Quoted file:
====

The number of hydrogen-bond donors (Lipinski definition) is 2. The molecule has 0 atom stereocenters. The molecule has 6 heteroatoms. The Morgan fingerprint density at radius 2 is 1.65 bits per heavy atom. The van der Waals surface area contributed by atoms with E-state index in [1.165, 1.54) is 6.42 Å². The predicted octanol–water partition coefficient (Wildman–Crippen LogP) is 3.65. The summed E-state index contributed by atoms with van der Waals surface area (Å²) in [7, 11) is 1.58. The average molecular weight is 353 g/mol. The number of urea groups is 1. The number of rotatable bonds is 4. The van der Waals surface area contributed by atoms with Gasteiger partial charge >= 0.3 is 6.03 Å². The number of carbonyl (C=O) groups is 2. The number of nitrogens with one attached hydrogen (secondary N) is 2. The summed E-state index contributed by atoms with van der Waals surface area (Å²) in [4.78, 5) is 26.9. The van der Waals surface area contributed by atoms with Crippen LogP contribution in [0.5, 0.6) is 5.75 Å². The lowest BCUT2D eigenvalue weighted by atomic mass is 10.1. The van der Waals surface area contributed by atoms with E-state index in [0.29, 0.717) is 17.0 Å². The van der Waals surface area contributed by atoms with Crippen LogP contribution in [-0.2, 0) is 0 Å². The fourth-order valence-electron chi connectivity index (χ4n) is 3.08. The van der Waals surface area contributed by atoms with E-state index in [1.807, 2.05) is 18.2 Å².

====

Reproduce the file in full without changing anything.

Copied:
The number of hydrogen-bond donors (Lipinski definition) is 2. The molecule has 0 atom stereocenters. The molecule has 6 heteroatoms. The Morgan fingerprint density at radius 2 is 1.65 bits per heavy atom. The van der Waals surface area contributed by atoms with E-state index in [1.165, 1.54) is 6.42 Å². The predicted octanol–water partition coefficient (Wildman–Crippen LogP) is 3.65. The summed E-state index contributed by atoms with van der Waals surface area (Å²) in [7, 11) is 1.58. The average molecular weight is 353 g/mol. The number of urea groups is 1. The number of rotatable bonds is 4. The van der Waals surface area contributed by atoms with Gasteiger partial charge >= 0.3 is 6.03 Å². The number of carbonyl (C=O) groups is 2. The number of nitrogens with one attached hydrogen (secondary N) is 2. The summed E-state index contributed by atoms with van der Waals surface area (Å²) in [4.78, 5) is 26.9. The van der Waals surface area contributed by atoms with Crippen LogP contribution in [0.5, 0.6) is 5.75 Å². The lowest BCUT2D eigenvalue weighted by atomic mass is 10.1. The van der Waals surface area contributed by atoms with E-state index in [0.29, 0.717) is 17.0 Å². The van der Waals surface area contributed by atoms with Crippen LogP contribution in [-0.2, 0) is 0 Å². The fourth-order valence-electron chi connectivity index (χ4n) is 3.08. The van der Waals surface area contributed by atoms with E-state index in [1.807, 2.05) is 18.2 Å².